Questions about Your MedicationGet answers about each medication that your doctor prescribes for you.Your NameDoctor’s NameName of MedicationDate1. What is the name of this medication? What is it supposed to do?What are the side effects?2. When do I start and stop taking this medication? How do I take thismedicine?3. Will this medication work safely with the other medications I amtaking?4. Can non-drug actions help my symptoms, in addition to, or insteadof, this drug therapy?5. Are there other medications that I can use? How do they compare insafety, effectiveness and price?
Ask your doctor or medical professional to write on yourprescription form: the reason for your medication, and the brand and generic names of your medication.This helps the pharmacist double check that you receive thecorrect medicine.Additional QuestionsTake a look at the detailed questions on the next few pages. They may giveyou an idea of other questions you may want to ask.
Detailed QuestionsSticking with five main questions is a good place to start. Youmay have many more questions.Consider choosing some questions from this detailed list.Why?Here is my personalmedication record; it listseverything I take. Please lookthis over. Is it still OK to takeeach of these while I takethis new medicine?Why is this the right medicine for me?Is there another kind of treatment I could try first, before taking amedication?If this is a brand-new drug, is there an older drug—with a longer historyof working well—to treat my condition?Is there a medicine with fewer side effects?Is there a medicine that could be better for someone of my age?My gender? My race?Is there a different dosage that could be better for my age? My gender?My race?Is it OK to start out with a very low dose and see how that works?Does a generic drug exist? If so, is the generic version OK for me to take?
Is there a cheaper drug that would work just as well?Is there a drug that could work better for me, even if it’s not on my drugplan’s approved list, or formulary? Can you request that drug for me?What?What will show me that the medicine is working? When will that be?What do I have to do, to find out if the medication is working?What blood tests will I need while on this medicine?What other tests will I need?If tests will be needed, what baseline test do I take now?When?When do I begin this medicine?When will I stop taking it? Or will I take it forever? What should I do if Ifeel better?
When do I take it? Every day? How many times a day? When during theday?If I miss a dose, when do I make it up, or take the next dose?What if I run out?How many refills do I have?How?How do I take this medicine? With or without food or drink?How long before eating or after eating do I take it?Is it OK to take this drug at the same time as other medicines?Can you adjust the instructions for all my medications, so I can takethem all on the same schedule?How do I store this medicine? In the refrigerator? Somewhere else?If I have trouble swallowing, can I split the pill or crush it into food?10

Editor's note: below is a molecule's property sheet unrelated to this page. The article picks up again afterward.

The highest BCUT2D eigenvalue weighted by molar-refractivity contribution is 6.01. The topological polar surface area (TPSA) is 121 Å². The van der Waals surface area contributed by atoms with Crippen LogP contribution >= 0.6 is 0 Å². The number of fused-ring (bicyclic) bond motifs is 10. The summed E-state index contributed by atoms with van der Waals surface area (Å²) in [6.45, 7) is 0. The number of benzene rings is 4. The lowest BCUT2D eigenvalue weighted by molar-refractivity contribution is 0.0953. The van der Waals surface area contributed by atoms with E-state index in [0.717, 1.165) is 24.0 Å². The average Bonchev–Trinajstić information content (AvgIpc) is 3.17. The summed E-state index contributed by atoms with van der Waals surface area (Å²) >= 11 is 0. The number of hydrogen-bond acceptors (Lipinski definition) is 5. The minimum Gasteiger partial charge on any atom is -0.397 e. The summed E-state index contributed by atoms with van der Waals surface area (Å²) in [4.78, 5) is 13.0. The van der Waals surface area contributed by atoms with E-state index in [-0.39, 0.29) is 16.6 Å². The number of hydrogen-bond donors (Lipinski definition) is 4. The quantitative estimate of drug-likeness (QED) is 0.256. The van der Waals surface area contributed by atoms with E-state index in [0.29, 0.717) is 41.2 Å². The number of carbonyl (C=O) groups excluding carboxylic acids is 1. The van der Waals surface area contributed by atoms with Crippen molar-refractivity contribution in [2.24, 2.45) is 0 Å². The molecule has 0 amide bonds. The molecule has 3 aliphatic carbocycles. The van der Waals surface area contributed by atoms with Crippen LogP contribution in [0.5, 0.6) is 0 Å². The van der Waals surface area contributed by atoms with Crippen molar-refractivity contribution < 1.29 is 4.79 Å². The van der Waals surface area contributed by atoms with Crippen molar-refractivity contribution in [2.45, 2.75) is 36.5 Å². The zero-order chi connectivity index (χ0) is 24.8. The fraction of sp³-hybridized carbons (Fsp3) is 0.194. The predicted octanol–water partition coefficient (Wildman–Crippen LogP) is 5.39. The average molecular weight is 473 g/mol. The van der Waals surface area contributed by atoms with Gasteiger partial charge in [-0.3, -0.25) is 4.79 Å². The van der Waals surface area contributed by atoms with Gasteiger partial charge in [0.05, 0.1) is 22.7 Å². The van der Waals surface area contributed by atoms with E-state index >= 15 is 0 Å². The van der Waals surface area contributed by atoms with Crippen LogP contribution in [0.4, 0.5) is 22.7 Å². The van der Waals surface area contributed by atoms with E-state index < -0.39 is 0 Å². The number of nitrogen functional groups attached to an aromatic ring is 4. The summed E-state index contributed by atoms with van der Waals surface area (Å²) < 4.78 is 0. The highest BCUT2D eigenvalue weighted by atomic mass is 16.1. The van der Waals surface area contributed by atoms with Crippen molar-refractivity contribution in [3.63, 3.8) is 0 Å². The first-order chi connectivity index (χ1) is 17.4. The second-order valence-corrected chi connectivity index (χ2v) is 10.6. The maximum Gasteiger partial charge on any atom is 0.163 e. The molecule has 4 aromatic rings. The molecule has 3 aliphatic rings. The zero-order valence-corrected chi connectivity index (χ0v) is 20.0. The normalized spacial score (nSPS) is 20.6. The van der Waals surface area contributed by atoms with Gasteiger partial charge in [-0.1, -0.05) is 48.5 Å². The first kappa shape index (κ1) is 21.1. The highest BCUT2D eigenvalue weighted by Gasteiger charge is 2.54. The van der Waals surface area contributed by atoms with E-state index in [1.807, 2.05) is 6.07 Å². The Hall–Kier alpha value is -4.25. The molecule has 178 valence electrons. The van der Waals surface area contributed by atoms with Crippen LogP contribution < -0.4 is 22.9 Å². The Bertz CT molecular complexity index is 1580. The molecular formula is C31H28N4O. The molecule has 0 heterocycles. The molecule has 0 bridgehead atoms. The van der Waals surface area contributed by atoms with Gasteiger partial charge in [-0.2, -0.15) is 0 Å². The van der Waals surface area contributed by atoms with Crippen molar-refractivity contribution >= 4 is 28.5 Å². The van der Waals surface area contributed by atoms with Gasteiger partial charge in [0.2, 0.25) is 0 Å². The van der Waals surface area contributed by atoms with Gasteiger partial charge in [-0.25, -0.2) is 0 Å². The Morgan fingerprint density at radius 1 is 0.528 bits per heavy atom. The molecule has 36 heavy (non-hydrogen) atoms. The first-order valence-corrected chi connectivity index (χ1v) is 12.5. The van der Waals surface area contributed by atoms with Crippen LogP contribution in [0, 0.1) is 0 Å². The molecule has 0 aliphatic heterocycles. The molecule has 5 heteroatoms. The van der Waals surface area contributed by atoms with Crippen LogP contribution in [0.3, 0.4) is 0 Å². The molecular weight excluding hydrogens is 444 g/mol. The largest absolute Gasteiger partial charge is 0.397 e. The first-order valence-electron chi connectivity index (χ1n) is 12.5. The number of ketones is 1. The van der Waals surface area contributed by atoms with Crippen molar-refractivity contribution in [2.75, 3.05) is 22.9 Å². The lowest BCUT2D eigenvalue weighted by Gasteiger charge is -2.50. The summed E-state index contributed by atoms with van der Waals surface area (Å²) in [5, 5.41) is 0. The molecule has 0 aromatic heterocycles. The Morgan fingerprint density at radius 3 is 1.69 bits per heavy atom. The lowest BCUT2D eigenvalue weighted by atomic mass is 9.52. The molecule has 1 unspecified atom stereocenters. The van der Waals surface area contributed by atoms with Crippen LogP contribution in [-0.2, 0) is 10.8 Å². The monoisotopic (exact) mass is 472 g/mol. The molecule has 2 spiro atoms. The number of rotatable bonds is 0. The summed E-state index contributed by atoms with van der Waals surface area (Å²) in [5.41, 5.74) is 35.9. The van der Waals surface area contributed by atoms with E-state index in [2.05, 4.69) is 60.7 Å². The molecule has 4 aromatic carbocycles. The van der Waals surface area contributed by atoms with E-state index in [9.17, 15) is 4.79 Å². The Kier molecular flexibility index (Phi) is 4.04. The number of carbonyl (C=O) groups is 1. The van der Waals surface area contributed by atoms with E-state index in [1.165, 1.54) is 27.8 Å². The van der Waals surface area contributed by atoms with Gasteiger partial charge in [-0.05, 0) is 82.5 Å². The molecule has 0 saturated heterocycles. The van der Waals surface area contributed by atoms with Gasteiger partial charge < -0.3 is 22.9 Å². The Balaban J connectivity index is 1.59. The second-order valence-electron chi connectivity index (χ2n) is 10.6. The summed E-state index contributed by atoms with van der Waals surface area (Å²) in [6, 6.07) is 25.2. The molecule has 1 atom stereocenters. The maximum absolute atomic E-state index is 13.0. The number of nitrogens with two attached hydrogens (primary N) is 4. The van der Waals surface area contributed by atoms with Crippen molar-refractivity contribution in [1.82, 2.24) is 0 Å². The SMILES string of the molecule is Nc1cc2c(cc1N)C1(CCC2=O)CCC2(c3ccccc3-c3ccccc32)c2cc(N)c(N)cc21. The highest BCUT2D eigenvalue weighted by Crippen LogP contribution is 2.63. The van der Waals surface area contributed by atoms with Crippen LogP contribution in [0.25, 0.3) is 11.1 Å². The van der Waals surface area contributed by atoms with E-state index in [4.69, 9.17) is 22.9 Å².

Should I avoid any vitamins or over-the-counter drugs while I’m takingthis drug?Should I avoid any food? Any drink?Should I avoid any activities? What about driving?What side effects are likely? What side effects are more likely in peoplemy age who take this drug?How do I know if what I experience while taking this drug is dangerous?What should I do if I experience side effects? Who should I call if I have aproblem?What’s the most important caution I should keep in mind while takingthis drug?Where?Where can I get printed information to read about this medicine—written for consumers? Can you give me a brochure?11
Can you ask the pharmacy to print out the label for my medication invery large type?Where on the Internet should I look for more information about thisdrug?Where can I get information on prescription assistance programs to helpme afford my medicines?If I buy a medicine from an online pharmacy, what should I look for tomake sure the pharmacy is legitimate? What online pharmacies do youtrust?12
IV. At the PharmacyWhat is a pharmacist, anyhow?No one knows more about a broad range of prescription drugs and othermedications than your pharmacist. Pharmacists study all the aspects ofprescription drug therapy, with an emphasis on safe patient care. TheDoctor of Pharmacy (PharmD) degree requires at least two years of college followed by four years of professional pharmacy study. To keep theirlicenses, pharmacists must take several new courses every year to everytwo years, depending on the state they are licensed in. Some pharmacists take extra training to specialize in such areas as geriatric pharmacy.Do you talk with your pharmacist?Pharmacists are more likely than your doctor to have the detailedanswers you want about your medications. You may be surprised at theservices your pharmacist can provide. In most states, only your doctor ormedical professional, physician assistant, or nurse practitioner can actually prescribe a medication. But your pharmacist can suggest helpfulprescription changes to your doctor or medical professional.The more you can work in a trio—you, your doctor and your pharmacist—the more you will benefit from your medications.Pharmacists are more likely than your doctor to have thedetailed answers you want about your medications. You ma